In order to provide exemplary services, Parenting Coordinators should have experience working with high-conflict families as well as training and experience in the following different disciplines:
- Family systems theory
- Adult psychotherapy
- Developmental psychology
- Family Law
In addition, professionals should have a minimum of 24 hours in parenting coordination training, such as in our PC training, to include topics such as:
- Differences between parenting coordination and other forms of high conflict work
- Role and responsibilities of a parenting coordinator
- Impact of high conflict on the family
- Coping styles of children
- Divorce recovery
- Children’s adjustment issues specific to divorce
- Conflict resolution
- Mediation techniques
- Communication theory
- Developmental risks associated with time sharing arrangements
- Facilitating effective parenting plans
- Legal aspects of divorce
- Legal terminology and working with the legal professional
- Protocols for different types of sessions
- Parental alienation and visitation refusal
- Strategies and techniques for working with conflicted parents.
- Dealing with noncompliance and resistance
- Working with the step parent or significant other
- Ethical considerations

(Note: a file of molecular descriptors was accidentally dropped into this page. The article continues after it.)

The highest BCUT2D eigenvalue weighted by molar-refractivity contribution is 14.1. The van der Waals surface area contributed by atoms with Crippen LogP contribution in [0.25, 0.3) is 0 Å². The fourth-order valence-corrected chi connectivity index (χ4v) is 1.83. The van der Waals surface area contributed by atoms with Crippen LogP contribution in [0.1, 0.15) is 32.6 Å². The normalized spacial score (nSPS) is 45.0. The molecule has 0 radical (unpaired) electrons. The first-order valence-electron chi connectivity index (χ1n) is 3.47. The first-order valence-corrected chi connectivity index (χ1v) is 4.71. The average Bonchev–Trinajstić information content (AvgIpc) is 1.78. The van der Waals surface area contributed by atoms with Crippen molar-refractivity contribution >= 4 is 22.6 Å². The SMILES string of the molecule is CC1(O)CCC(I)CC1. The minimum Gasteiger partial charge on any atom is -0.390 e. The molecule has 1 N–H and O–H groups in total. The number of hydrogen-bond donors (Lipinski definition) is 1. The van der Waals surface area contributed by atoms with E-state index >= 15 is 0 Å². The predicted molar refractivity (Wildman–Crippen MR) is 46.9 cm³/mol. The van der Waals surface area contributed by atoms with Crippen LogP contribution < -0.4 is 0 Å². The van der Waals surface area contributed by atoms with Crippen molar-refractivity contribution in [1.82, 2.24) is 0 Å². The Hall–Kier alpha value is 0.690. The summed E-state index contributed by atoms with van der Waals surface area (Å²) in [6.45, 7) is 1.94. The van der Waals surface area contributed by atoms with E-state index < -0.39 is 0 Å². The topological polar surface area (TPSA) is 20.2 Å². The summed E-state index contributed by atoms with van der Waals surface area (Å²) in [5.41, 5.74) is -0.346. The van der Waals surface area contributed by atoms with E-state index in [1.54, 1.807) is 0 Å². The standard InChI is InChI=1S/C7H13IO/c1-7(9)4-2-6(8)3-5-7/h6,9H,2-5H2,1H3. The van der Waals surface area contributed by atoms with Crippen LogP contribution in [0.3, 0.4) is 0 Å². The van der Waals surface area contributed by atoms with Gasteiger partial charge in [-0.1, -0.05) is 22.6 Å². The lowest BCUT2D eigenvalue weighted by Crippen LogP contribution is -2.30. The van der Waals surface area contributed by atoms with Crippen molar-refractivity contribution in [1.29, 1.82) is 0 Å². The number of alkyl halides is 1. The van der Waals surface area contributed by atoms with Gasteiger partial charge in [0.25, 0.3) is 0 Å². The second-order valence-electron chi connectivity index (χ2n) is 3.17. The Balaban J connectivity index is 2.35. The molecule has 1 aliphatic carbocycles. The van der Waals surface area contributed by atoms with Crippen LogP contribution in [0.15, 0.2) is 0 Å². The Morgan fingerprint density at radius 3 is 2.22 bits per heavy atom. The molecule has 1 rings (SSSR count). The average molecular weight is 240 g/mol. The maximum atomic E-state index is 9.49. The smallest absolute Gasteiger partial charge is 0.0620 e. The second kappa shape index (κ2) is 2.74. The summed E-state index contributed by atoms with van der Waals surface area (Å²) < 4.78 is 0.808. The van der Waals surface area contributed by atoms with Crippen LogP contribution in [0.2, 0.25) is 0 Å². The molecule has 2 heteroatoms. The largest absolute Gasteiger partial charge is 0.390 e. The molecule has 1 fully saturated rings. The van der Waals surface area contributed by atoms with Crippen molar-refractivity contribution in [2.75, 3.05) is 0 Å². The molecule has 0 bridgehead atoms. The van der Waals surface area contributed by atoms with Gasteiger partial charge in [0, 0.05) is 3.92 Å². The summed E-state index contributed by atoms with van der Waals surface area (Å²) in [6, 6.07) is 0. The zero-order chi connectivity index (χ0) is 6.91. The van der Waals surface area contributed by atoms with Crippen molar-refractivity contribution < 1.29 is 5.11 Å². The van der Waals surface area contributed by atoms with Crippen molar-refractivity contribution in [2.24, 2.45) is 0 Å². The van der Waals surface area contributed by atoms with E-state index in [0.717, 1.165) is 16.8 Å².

- Managing the personality disordered parent
- Domestic violence
States with statutes governing the role of a parenting coordinator indicate the background, training and expereince required to perform this role. In many jurisdictions parenting coordinators are also required to participate in 40-hour mediation training and domestic violence training. In all states with the exception of Texas, parenting coordinators must be at least a masters’ level professional and hold a license in mental health or family law. In Texas, a parenting facilitator must have a masters’ level degree or higher, and be a licensed professional. For example, In the state of North Carolina, the background, training and experience of a parenting coordinator is govern by a statute.
Parenting Coordination Statues
This information is accurate of 2022. Please always check your State or Province.
States with Limited Statutory Authorization:
- North Carolina
- South Dakota
Authorized through related or non-specific statute:
- New Mexico
Authorized through a Local Rule
- British Columbia
The Appointment of a Parenting Coordination
Parenting Coordinators are appointed by way of court order, consent order or by a stipulation of the parties. The document reflects the role and responsibilities of the professional appointed to work with the family. It will also determine if the parenting coordinator may make temporary decisions or recommendations. These important factors will be determined by local rule, state statutes or based upon the agreement of the two parties. Two sample consent orders are included below. Be sure to check for statues and local rules to help determine the wording of your document. The first consent order reflects the least amount of authority to the parenting coordinator. The second consent order reflects a greater degree of authority granted to the parenting coordinator.
The first parenting coordination guidelines were written in 2003 by the Cooperative Parenting Institute as part of their training model for parenting coordination. The AFCC also created guidelines in 2005. For more information on the AFCC guidelines visit www.afccnet.org.